Spatio-temporal variation in fruit production and seed predation in a perennial herb influenced by habitat quality and population size
Article first published online: 11 JAN 2008
© 2008 The Authors
Journal of Ecology
Volume 96, Issue 2, pages 334–345, March 2008
How to Cite
Ågren, J., Ehrlén, J. and Solbreck, C. (2008), Spatio-temporal variation in fruit production and seed predation in a perennial herb influenced by habitat quality and population size. Journal of Ecology, 96: 334–345. doi: 10.1111/j.1365-2745.2007.01334.x
- Issue published online: 11 JAN 2008
- Article first published online: 11 JAN 2008
- Received 18 November 2006; accepted 29 October 2007 Handling Editor: Peter Klinkhamer
- flower production;
- fruit production;
- habitat quality;
- pollen limitation;
- population density;
- population size;
- resource limitation;
- Vincetoxicum hirundinaria
- 1In patchily distributed plant species, seed production is likely to be influenced both by local abiotic factors affecting plant size and conditions for fruit maturation, and by population characteristics affecting the intensity of interactions with mutualists and antagonists. However, the relative importance of these effects is poorly known.
- 2We used multiple regression and path models to examine the importance of abiotic factors (sun exposure, soil depth) and population characteristics (size, density and connectivity) for variation in flower and fruit production and intensity of seed predation among 39 populations of the long-lived herb Vincetoxicum hirundinaria in three consecutive years. In addition, we manipulated water availability in a field experiment and recorded short-term and long-term effects on fruit output, and conducted a supplemental hand-pollination experiment.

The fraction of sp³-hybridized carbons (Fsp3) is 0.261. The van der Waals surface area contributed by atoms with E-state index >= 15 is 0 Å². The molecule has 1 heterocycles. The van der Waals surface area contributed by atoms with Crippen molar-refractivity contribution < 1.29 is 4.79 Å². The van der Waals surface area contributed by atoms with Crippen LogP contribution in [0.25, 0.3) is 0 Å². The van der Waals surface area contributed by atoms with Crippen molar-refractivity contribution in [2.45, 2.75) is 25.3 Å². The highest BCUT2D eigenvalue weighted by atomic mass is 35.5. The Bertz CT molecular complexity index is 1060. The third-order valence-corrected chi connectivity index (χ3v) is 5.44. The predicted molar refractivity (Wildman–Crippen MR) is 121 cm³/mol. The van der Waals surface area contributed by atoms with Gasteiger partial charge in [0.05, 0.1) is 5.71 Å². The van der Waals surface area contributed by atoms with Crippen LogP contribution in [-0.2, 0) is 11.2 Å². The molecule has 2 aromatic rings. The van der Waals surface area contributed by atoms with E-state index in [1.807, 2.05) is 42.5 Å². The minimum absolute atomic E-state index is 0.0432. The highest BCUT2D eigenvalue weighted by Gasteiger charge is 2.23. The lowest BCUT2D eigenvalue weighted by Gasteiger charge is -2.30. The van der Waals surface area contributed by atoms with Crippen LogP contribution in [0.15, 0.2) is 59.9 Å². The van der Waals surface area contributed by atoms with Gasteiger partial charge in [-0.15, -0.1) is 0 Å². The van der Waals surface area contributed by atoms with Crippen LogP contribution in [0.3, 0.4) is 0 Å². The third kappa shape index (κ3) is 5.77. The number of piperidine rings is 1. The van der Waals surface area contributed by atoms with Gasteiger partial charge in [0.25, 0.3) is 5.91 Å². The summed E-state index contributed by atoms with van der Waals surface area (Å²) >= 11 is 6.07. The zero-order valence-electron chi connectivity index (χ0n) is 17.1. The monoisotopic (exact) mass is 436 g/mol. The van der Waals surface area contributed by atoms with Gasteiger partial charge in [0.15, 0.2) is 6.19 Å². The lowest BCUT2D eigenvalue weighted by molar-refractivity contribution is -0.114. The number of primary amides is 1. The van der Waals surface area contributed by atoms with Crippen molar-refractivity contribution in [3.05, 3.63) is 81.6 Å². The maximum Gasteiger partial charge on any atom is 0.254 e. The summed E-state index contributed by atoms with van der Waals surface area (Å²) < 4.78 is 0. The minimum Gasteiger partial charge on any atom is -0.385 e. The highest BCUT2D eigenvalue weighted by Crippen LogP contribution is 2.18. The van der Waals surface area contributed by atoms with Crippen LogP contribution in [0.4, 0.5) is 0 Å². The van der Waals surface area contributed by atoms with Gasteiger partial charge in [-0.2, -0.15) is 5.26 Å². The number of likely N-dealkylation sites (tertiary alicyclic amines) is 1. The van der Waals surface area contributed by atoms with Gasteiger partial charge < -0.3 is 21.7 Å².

- 3Flower production varied little, while fruit initiation, fruit abortion and fruit predation varied considerably among years. Sun exposure and soil depth affected fruit production per plant indirectly and positively through their effects on flower number. Population density affected fruit production negatively through its effect on flower number. Both fruit initiation and the proportion of fruits attacked by the tephritid fly Euphranta connexa were related positively to population size.
- 4The number of full-size fruits per plant was related positively to sun exposure and population size in two years each, and related negatively to population density in one year. However, because of seed predation, the number of intact mature fruits was related significantly to population characteristics in only one of three years.
- 5The field experiments showed that both shortage of water and insufficient pollination may limit fruit set in V. hirundinaria.
- 6Synthesis. These results demonstrate that the relative importance of local abiotic conditions and population characteristics may vary considerably along the chain of events from flower formation to intact fruit, and also among years. They further show that, at least in species with a naturally patchy distribution, connectivity may be relatively unimportant for variation in reproductive output compared to effects of habitat quality, population size and density.